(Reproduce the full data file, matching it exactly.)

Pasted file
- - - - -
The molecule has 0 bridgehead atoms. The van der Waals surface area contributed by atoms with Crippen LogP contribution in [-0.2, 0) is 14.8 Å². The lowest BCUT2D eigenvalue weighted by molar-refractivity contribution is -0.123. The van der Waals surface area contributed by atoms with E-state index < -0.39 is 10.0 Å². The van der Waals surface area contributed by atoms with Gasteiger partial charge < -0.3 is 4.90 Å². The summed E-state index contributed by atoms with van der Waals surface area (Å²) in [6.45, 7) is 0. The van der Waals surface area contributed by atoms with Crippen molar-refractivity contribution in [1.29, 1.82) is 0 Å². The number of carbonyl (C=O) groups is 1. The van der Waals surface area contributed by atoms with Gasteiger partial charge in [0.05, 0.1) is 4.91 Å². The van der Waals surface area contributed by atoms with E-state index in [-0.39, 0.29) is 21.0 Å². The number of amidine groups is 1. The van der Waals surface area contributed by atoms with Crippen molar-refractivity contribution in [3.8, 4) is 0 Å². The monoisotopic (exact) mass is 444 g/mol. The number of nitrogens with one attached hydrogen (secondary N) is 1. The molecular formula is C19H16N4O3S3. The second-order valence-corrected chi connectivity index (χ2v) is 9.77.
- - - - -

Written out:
The molecule has 0 bridgehead atoms. The van der Waals surface area contributed by atoms with Crippen LogP contribution in [-0.2, 0) is 14.8 Å². The lowest BCUT2D eigenvalue weighted by molar-refractivity contribution is -0.123. The van der Waals surface area contributed by atoms with E-state index < -0.39 is 10.0 Å². The van der Waals surface area contributed by atoms with Gasteiger partial charge < -0.3 is 4.90 Å². The summed E-state index contributed by atoms with van der Waals surface area (Å²) in [6.45, 7) is 0. The van der Waals surface area contributed by atoms with Crippen molar-refractivity contribution in [1.29, 1.82) is 0 Å². The number of carbonyl (C=O) groups is 1. The van der Waals surface area contributed by atoms with Gasteiger partial charge in [0.05, 0.1) is 4.91 Å². The van der Waals surface area contributed by atoms with E-state index in [-0.39, 0.29) is 21.0 Å². The number of amidine groups is 1. The van der Waals surface area contributed by atoms with Crippen molar-refractivity contribution in [3.8, 4) is 0 Å². The monoisotopic (exact) mass is 444 g/mol. The number of nitrogens with one attached hydrogen (secondary N) is 1. The molecular formula is C19H16N4O3S3. The second-order valence-corrected chi connectivity index (χ2v) is 9.77.